Tanvi has been a full-time personal finance journalist and now leads a multi-faceted existence as a wife & mum, and now a Certified Financial Planner and wine sommelier.

Decoding Equity as an Investment Instrument

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Decoding Equity!

Investing into equity may sound complex and sometimes intimidating considering you have either heard of people making millions or losing millions at one go.
Let me just start by saying there is a lot more to equity investing than that!

What is Equity?

An equity share of a company (or a stock, as it may be known) represents fractional ownership of the company.

So, when you buy an equity share from the stock exchange, you become the shareholder of that company and, in a sense, become a part owner. Now, how much stake you have in that company depends on the value of your investment. This means that now you are with the company for better or for worse, until of course you sell those shares, and not death do us part, since you pass on these shares down the generation.

Risk Vs Return

Investing in equities is definitely riskier than other investments and demands a lot more of your time. However, it has proven to be more rewarding than other asset classes over a longer period.

Investing into equities is probably your best bet against inflation too.

Ways of Investing into Equity: Direct Equity or Equity Mutual Funds

Direct Equity: If you have the understanding and knowledge of which equity shares to buy and sell on your own then you can invest directly into equities through the stock exchange. Your investment represents your ownership into that particular stock, and if you want exposure to more stocks, you have to buy those individually.

Equity Mutual Fund: Mutual funds are a way of investing into equities wherein you buy a unit of a mutual fund, which has an underlying exposure to several stocks in its portfolio. It is nothing but a pool of money collected by an Asset Management Company (AMC) and run by a professional, called the fund manager, who invests into shares of companies based on his expertise and runs a diversified portfolio. The best part is that a fund offers you this diversification for as little as an investment of Rs 500.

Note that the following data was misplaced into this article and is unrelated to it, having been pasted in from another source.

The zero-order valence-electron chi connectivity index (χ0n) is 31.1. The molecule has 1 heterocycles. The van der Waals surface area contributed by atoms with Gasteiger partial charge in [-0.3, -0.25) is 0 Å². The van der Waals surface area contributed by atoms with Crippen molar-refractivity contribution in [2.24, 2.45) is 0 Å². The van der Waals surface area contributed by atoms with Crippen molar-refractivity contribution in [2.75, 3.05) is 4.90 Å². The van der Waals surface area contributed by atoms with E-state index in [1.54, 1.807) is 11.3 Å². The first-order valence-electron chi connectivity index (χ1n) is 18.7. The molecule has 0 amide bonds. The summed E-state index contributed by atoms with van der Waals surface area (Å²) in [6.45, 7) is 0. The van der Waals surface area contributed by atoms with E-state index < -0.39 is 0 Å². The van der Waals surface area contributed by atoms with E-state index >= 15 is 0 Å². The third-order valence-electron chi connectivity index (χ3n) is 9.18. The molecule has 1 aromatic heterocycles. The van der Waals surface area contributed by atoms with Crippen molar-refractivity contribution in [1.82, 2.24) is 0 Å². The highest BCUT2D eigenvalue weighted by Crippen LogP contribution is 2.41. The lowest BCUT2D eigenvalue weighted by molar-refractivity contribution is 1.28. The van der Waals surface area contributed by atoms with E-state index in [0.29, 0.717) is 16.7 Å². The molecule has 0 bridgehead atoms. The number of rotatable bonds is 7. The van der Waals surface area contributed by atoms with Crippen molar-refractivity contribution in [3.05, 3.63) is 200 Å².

Returns from Equity:

There are two types of returns you can generate from equities.

1) Capital Appreciation

In the normal parlance, this is referred to as the gain or profit that you earn on sale of equity shares. So, if the share price is trading at Rs. 100 and you buy 100 shares, you would have invested Rs. 10,000. Now, if the company’s share price goes up to Rs. 125, the value of your investment will be Rs. 12,500, hence netting you a profit of Rs. 2500 (Rs. 12,500 – Rs. 10,000). When you express this in percentage terms, the return in your investment will be 25% (Rs. 2,500 [profit]/Rs. 10,000 [total investment value]*100).

2) Tax Treatment on Capital Appreciation

Long Term Capital Gains Tax = NIL, i.e. if shares are held for more than one year and sold thereafter

Short Term Capital Gains Tax = 15%, i.e. if shares are held and sold within a period of one year


A company’s profit that is distributed to the shareholder is typically known as dividend. It is a reward for a shareholder who holds the shares of any company. They are usually given in proportion to the number of shares owned. This is another form of a gain when you invest into equities.

Tax treatment on dividends

Companies pay a dividend distribution tax of 15% on the dividends. However, you need not pay any tax on the dividend you receive if the total amount from all sources is within Rs. 10 lakhs. Any income by way of dividends above Rs. 10 lakh will be taxed at 10% for individuals.

Disclaimer: The views and opinions expressed in this article are for informational purposes only. The authors and publishers are not responsible or liable in any manner for any actions you might take relying on the contents of this article.


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